When Vogue Italia launched in 1966, it was one of the first magazines in Italy, and indeed the world, to break out of a commercial straitjacket and turn fashion journalism into an art form.
Now, iconic images from the magazine spanning five decades – the 1960s to the 2000s – are going on show as part of an exhibition looking back at the last 50 years of Italian style, which opens at On/Off at the Royal Academy on Tuesday to coincide with London Fashion Week.
From the outset, Vogue Italia employed the world's top photographers – Richard Avedon, Norman Parkinson, David Bailey, Mario Testino and Steven Meisel. It soon became a showcase for Italian fashion – singling out Giorgio Armani, Valentino and the late Gianni Versace as visionaries in the 1970s.
The images in the exhibition are blown up "tearsheets" from the magazine, which trace how Vogue Italia has represented the changing face of fashion across the years.
In the late 1960s, its pages were dominated by André Courrèges's "space age" look and Mary Quant's mini-skirts. Many of the models from this era had aristocratic connections, including Princess Luciana Pignatelli, Marisa Berenson, whose mother was born Countess Maria Luisa Yvonne Radha de Wendt de Kerlor, better known as Gogo Schiaparelli, a socialite of Italian, Swiss, French and Egyptian ancestry and Marella Agnelli, a half-American, half Neapolitan princess who married into the Italian Agnelli family, owners of Fiat. Jean Shrimpton aka Twiggy, and actresses Catherine Deneuve and Claudia Cardinale also graced the glossy's pages.
Like Kate Moss today, Berenson remained in favour throughout the following decade, earning the moniker "the girl of the seventies" from Yves Saint Laurent. In the 1970s, the mini-skirt was out and long patchwork skirts and hand-knit dresses were in, modelled by actresses such as Angelica Houston and Charlotte Rampling through the lenses of photographers Helmut Newton and Guy Bourdin.
In the 1980s, Vogue Italia charted another radical shift in fashion, with the rise of the brand logo and the power suit. This was also the era of the supermodel, when Cindy Crawford, Claudia Schiffer, Linda Evangelista, Christy Turlington, Naomi Campbell and a very young Kate Moss became stars.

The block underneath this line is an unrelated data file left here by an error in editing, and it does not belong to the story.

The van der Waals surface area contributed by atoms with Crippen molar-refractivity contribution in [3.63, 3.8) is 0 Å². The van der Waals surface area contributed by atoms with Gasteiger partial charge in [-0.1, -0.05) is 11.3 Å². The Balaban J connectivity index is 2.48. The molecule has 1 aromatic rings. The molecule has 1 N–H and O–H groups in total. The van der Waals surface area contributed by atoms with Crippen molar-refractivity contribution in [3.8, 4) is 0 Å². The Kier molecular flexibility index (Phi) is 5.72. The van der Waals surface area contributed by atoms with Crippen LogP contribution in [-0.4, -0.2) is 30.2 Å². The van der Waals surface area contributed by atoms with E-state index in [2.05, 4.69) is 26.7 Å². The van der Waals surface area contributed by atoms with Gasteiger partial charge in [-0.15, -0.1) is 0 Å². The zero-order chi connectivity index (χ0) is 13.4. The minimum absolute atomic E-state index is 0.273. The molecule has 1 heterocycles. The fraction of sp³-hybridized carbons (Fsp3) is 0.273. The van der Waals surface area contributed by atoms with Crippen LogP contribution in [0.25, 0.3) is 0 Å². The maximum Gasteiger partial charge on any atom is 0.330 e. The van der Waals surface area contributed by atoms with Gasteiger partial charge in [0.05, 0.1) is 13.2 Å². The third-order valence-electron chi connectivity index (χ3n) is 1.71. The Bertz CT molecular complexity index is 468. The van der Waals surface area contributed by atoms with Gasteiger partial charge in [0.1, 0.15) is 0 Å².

New talents emerged in the magazine in the 1990s from the theatrical John Galliano and Alexander McQueen to the more minimalist Marc Jacobs, Helmut Lang and Martin Margiela. The exhibition also shows how classic couture houses Chanel and Gucci were reinvented by Karl Lagerfeld and Tom Ford in this decade.
Since 2000, the film and celebrity industries have played an ever more important role in fashion. This is reflected by pictures of Chiara Mastroianni – the daughter of Catherine Deneuve and Marcello Mastroianni – shot by Peter Lindbergh and Monica Bellucci photographed by Vincent Peters, as well as red carpet shots of Nicole Ritchie wearing Giorgio Armani and Carmen Electra wearing shoes by Salvatore Ferragamo and Jimmy Choo and carrying a Chanel handbag.
Since 1988, the editor-in-chief of Vogue Italia has been Franca Sozzani – Italy's answer to American Vogue's Anna Wintour and British Vogue's Alexandra Shulman. Her magazine is seen as the most uncompromisingly artistic title in the Vogue family.
When Sozzani first took over, she entrusted the magazine's front page and main spreads to Steven Meisel, who is now one of the most respected fashion photographers in the world.
As part of the show, which is being held in conjunction with Peroni, Vogue Italia asked five young photographers to create adverts for the iconic Italian beer brand, which reflect the spirit of the magazine – including a shot of a woman wearing a 1960s cocktail dress climbing on a pile of beer and another of a 1970s-style disco-diva inspired by Andy Warhol.
The exhibition, which also showcases the best in Italian design, from the Vespa scooter and the Cinquecento car to Gaetano Pesce's silicone chairs and Venini vases, will also go on tour to New York and Milan.
50 Years of Italian Style, On/ Off gallery, Royal Academy of Arts, 6 Burlington Gardens, 18-20 September. Visit: www.peroniItaly.com/vogueitalia.Reuse content